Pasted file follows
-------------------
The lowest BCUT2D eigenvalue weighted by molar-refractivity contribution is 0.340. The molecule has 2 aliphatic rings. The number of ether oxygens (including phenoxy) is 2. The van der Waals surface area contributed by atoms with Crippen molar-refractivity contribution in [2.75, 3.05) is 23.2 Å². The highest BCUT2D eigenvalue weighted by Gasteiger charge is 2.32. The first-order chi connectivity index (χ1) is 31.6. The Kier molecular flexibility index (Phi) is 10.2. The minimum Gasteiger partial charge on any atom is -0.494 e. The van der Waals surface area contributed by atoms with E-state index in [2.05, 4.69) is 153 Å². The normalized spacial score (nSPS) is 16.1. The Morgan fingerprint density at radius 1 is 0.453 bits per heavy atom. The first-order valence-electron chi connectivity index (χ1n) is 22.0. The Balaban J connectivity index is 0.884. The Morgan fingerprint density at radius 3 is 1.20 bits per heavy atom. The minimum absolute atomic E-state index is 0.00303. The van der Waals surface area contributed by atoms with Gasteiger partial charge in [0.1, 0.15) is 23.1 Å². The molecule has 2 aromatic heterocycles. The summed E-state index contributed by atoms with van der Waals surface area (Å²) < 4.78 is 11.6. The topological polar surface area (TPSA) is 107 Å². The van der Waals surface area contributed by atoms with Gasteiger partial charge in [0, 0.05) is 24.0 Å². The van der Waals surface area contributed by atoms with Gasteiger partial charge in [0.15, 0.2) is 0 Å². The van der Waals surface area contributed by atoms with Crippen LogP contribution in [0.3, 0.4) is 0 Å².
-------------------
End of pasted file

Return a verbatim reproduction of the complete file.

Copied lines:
The lowest BCUT2D eigenvalue weighted by molar-refractivity contribution is 0.340. The molecule has 2 aliphatic rings. The number of ether oxygens (including phenoxy) is 2. The van der Waals surface area contributed by atoms with Crippen molar-refractivity contribution in [2.75, 3.05) is 23.2 Å². The highest BCUT2D eigenvalue weighted by Gasteiger charge is 2.32. The first-order chi connectivity index (χ1) is 31.6. The Kier molecular flexibility index (Phi) is 10.2. The minimum Gasteiger partial charge on any atom is -0.494 e. The van der Waals surface area contributed by atoms with E-state index in [2.05, 4.69) is 153 Å². The normalized spacial score (nSPS) is 16.1. The Morgan fingerprint density at radius 1 is 0.453 bits per heavy atom. The first-order valence-electron chi connectivity index (χ1n) is 22.0. The Balaban J connectivity index is 0.884. The Morgan fingerprint density at radius 3 is 1.20 bits per heavy atom. The minimum absolute atomic E-state index is 0.00303. The van der Waals surface area contributed by atoms with Gasteiger partial charge in [0.1, 0.15) is 23.1 Å². The molecule has 2 aromatic heterocycles. The summed E-state index contributed by atoms with van der Waals surface area (Å²) < 4.78 is 11.6. The topological polar surface area (TPSA) is 107 Å². The van der Waals surface area contributed by atoms with Gasteiger partial charge in [0, 0.05) is 24.0 Å². The van der Waals surface area contributed by atoms with Gasteiger partial charge in [0.15, 0.2) is 0 Å². The van der Waals surface area contributed by atoms with Crippen LogP contribution in [0.3, 0.4) is 0 Å².